Home>Feature>Is Murphy really New Jersey’s 56th governor? We have no color on that

Gov. Phil Murphy and Attorney General-designate Matt Platkin on February 3, 2022. (Photo: Edwin J. Torres/NJ Governor’s Office).

Is Murphy really New Jersey’s 56th governor? We have no color on that

Spoiler alert: This could make your head hurt

By David Wildstein, February 07 2022 12:34 am

If the State Senate confirms Matt Platkin as the Attorney General of New Jersey, he’ll either be the 62nd person to hold the post — or the 56th.  That depends on who is right, Gov. Phil Murphy or the New Jersey Globe.

Murphy’s office said #62 came from the Office of the Attorney General, but the official list counts the seven Colonial Attorneys General who served before 1776, and only counts Aaron Woodruff (1792-1811 and 1812-1817), who served two non-consecutive terms as one attorney general.

The Murphy administration begins their list of attorneys general with Alexander Griffith, who served from 1704 to 1714 as the appointee of Edward Hyde, Lord Cornbury and the first Colonial AG.   The New Jersey Globe roster starts with William Paterson, who served from 1776 to 1783.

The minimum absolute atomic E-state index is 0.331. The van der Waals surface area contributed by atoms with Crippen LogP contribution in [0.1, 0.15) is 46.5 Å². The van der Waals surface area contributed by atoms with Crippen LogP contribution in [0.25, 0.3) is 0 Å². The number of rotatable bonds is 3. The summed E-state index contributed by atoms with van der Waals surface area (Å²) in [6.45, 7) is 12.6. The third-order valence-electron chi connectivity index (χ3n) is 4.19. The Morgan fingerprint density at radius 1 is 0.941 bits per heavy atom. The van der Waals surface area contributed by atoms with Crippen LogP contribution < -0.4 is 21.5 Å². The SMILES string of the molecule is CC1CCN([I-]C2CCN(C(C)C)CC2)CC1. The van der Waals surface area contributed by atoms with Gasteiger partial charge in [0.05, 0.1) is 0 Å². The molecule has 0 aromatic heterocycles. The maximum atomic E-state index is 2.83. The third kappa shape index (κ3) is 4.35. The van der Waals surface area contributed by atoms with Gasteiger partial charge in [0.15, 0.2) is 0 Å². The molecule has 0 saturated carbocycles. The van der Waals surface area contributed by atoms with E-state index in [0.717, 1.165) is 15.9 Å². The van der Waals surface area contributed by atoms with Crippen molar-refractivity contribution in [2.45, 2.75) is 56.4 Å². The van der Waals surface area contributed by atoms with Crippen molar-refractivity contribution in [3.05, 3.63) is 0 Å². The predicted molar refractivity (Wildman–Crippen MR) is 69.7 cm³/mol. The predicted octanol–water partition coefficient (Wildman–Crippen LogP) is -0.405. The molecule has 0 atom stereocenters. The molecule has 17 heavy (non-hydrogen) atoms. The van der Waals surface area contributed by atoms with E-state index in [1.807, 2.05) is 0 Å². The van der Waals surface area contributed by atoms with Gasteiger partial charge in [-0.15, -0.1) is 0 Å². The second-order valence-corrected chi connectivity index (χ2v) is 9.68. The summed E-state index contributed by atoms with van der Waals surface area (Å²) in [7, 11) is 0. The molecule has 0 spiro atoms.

New Jersey consider William Livingston to be the first governor; he took office in 1776 and appointed Paterson.

But if the same rules were applied and the list of governors began with Lord Cornbury in 1701 and including seventeen colonial governor, then Murphy would be the New Jersey’s 73rd governor and not the 56th.

That doesn’t include more than two dozen governors who served when the east coast was under control of the Dutch, Sweden and England going back to 1624.

The Grover Cleveland Rule

New Jersey also has its own way of counting the number of governors and doesn’t follow the Grover Cleveland Rule.

If New Jersey followed the Grover Cleveland Rule, Murphy would be the 63rd Governor and not the 56th.

The New Jersey-born Cleveland was the 22nd and 24th President of the United States.  That’s because he lost re-election to Benjamin Harrison., the 23rd President, in 1888 and won the presidency back in an 1892 rematch.

New Jersey has had six governors elected to non-consecutive terms – until the new State Constitution was adopted in 1947, governors were limited to a single three-year term.  One of them, A. Harry Moore, was elected in 1925, 1931 and 1937.

But New Jersey counts the number of governors by those who served.  If the state followed the Grover Cleveland rule, then Peter Vroom, who was elected in 1828 and again in 1833, would be considered the 9th and 12th governor.  But Vroom is considered only the 9th governor, following both the 8th and the 11th.